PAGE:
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"When I returned home, I definitely experienced reverse culture shock. I think I have struggled more with reverse culture shock than I did with culture shock when I first arrived in Peru. When I stepped out of the JFK airport, I was still speaking Spanish and then I suddenly realized that I needed to revert back to speaking English. It became unusual to walk anywhere anymore since everyone drove cars in my neighborhood. Maybe it’s because it is summer but I no longer had a set routine of things I had to do. I had no set responsibilities that had to be fulfilled and I felt like I was useless since I wasn’t doing any community service or volunteer work. It seemed as though I was wasting my life away if I wasn’t bettering the society in some way. I’m currently looking for opportunities that I can become involved in with helping others either physically or financially." --Reshma Satish
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"Being able to learn about NGOs and local development outside of a classroom setting was truly beneficial. I’m excited to be able to apply all the different things I learned throughout this experience to my everyday life and in my classes back at Binghamton. I am most proud of my ability to stay diligent and optimistic through challenging situations. Although the language barrier was difficult to conquer, I realized that by keeping an open mind and not being hesitant to try new things I was able to have so many wonderful experiences.--Jessica Tullo
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7/5/16

Final Reflections from Peru!

Now in its fourth year, the Service Learning and Language Immersion Program in Peru is a collaboration of the Center for Civic Engagement, the Master’s of Public Administration Department in the College of Community and Public Affairs and the Office of International Programs. It combines a course at Binghamton University with 3 weeks of on-site language immersion and service-learning in Peru.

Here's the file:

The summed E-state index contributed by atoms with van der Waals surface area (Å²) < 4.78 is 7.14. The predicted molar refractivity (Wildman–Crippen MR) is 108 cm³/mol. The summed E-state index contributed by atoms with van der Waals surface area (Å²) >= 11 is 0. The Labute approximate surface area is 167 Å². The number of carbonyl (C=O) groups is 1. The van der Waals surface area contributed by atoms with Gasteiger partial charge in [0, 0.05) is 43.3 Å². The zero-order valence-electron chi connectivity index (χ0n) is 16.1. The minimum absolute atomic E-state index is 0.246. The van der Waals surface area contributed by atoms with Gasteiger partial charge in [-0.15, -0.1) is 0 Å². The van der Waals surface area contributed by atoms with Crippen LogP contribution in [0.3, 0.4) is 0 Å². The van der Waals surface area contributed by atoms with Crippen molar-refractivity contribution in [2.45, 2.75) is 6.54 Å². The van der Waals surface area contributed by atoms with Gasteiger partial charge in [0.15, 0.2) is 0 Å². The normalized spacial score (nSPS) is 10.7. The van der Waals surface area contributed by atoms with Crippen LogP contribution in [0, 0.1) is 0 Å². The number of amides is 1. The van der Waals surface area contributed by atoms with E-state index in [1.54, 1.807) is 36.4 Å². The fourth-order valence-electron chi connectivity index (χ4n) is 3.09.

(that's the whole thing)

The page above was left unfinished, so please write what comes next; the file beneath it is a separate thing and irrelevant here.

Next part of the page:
Below are excerpts from participating students' final reflections on their experiences with the various service partners they worked with while in Peru. They compare how the service partners attack local development, thinking about similarities and differences in the organizations' strategies.



"Although the government does help fund the Comedores, much of it is independently run by the women of the town and those who use its services. The main goal of the government is so that each of the Comedores eventually becomes independent." --Marlena Santos
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"At Abre Puertas, Ellen made an effort to not only get the children with the program involved but their parents as well. However, she mentioned that though the families were enthusiastic about her starting the program, it is difficult to actually get them involved. Although Corazon de Dahlia is a similar organization regarding it being an after school program for kids, it [did not] seem like family involvement was a focus." --Raven Pitarra
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"It is clear that funding is a universal and fundamental issue that all of the locations suffer from. For example, I remember hearing from the Coya municipality that Coya is on the bottom of the list for funding and therefore, they do not receive a lot of money from the national government as a result of their smaller population." --Reshma Satish